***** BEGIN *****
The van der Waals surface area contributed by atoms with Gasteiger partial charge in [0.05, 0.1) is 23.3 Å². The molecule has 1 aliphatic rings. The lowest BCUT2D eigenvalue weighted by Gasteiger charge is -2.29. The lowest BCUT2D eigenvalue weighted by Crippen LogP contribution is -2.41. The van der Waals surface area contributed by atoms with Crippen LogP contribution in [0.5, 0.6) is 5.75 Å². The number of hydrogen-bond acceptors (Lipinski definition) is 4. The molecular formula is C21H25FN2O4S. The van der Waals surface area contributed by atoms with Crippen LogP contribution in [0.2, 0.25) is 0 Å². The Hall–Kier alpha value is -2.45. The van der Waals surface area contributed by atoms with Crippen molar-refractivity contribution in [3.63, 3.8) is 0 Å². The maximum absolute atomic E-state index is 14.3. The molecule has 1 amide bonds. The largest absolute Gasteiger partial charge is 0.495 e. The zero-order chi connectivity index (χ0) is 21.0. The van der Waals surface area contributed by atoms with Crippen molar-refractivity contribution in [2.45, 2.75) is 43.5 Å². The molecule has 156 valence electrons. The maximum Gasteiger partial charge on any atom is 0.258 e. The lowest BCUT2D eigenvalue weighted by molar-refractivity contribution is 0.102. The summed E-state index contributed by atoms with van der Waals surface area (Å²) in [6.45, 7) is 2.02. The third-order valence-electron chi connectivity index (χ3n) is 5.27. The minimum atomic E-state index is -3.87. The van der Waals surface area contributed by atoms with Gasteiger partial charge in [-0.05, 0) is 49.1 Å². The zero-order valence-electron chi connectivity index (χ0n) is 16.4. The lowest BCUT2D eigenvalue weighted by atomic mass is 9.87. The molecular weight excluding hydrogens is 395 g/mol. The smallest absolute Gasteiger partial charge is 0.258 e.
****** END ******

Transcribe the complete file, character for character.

The van der Waals surface area contributed by atoms with Gasteiger partial charge in [0.05, 0.1) is 23.3 Å². The molecule has 1 aliphatic rings. The lowest BCUT2D eigenvalue weighted by Gasteiger charge is -2.29. The lowest BCUT2D eigenvalue weighted by Crippen LogP contribution is -2.41. The van der Waals surface area contributed by atoms with Crippen LogP contribution in [0.5, 0.6) is 5.75 Å². The number of hydrogen-bond acceptors (Lipinski definition) is 4. The molecular formula is C21H25FN2O4S. The van der Waals surface area contributed by atoms with Crippen LogP contribution in [0.2, 0.25) is 0 Å². The Hall–Kier alpha value is -2.45. The van der Waals surface area contributed by atoms with Crippen molar-refractivity contribution in [3.63, 3.8) is 0 Å². The maximum absolute atomic E-state index is 14.3. The molecule has 1 amide bonds. The largest absolute Gasteiger partial charge is 0.495 e. The zero-order chi connectivity index (χ0) is 21.0. The van der Waals surface area contributed by atoms with Crippen molar-refractivity contribution in [2.45, 2.75) is 43.5 Å². The molecule has 156 valence electrons. The maximum Gasteiger partial charge on any atom is 0.258 e. The lowest BCUT2D eigenvalue weighted by molar-refractivity contribution is 0.102. The summed E-state index contributed by atoms with van der Waals surface area (Å²) in [6.45, 7) is 2.02. The third-order valence-electron chi connectivity index (χ3n) is 5.27. The minimum atomic E-state index is -3.87. The van der Waals surface area contributed by atoms with Gasteiger partial charge in [-0.05, 0) is 49.1 Å². The zero-order valence-electron chi connectivity index (χ0n) is 16.4. The lowest BCUT2D eigenvalue weighted by atomic mass is 9.87. The molecular weight excluding hydrogens is 395 g/mol. The smallest absolute Gasteiger partial charge is 0.258 e.